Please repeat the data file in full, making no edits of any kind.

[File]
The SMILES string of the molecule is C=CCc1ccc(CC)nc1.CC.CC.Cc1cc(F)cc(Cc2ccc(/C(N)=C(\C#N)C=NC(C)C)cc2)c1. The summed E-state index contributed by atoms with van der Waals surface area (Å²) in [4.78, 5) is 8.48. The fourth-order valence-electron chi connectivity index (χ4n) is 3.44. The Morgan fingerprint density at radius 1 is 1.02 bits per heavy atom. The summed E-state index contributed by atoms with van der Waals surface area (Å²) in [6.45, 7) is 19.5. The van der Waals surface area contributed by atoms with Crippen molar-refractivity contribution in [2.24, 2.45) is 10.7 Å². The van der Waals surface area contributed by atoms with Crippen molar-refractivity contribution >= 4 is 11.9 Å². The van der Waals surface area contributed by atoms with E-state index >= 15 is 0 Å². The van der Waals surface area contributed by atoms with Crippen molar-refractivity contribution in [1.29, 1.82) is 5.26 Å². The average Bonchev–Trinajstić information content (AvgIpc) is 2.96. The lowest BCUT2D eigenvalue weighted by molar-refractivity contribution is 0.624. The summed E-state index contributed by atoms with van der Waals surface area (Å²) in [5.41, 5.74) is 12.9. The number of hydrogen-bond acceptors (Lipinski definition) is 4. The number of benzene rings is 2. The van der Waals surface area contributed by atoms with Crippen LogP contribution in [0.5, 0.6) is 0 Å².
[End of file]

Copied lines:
The SMILES string of the molecule is C=CCc1ccc(CC)nc1.CC.CC.Cc1cc(F)cc(Cc2ccc(/C(N)=C(\C#N)C=NC(C)C)cc2)c1. The summed E-state index contributed by atoms with van der Waals surface area (Å²) in [4.78, 5) is 8.48. The fourth-order valence-electron chi connectivity index (χ4n) is 3.44. The Morgan fingerprint density at radius 1 is 1.02 bits per heavy atom. The summed E-state index contributed by atoms with van der Waals surface area (Å²) in [6.45, 7) is 19.5. The van der Waals surface area contributed by atoms with Crippen molar-refractivity contribution in [2.24, 2.45) is 10.7 Å². The van der Waals surface area contributed by atoms with Crippen molar-refractivity contribution >= 4 is 11.9 Å². The van der Waals surface area contributed by atoms with E-state index >= 15 is 0 Å². The van der Waals surface area contributed by atoms with Crippen molar-refractivity contribution in [1.29, 1.82) is 5.26 Å². The average Bonchev–Trinajstić information content (AvgIpc) is 2.96. The lowest BCUT2D eigenvalue weighted by molar-refractivity contribution is 0.624. The summed E-state index contributed by atoms with van der Waals surface area (Å²) in [5.41, 5.74) is 12.9. The number of hydrogen-bond acceptors (Lipinski definition) is 4. The number of benzene rings is 2. The van der Waals surface area contributed by atoms with Crippen LogP contribution in [0.5, 0.6) is 0 Å².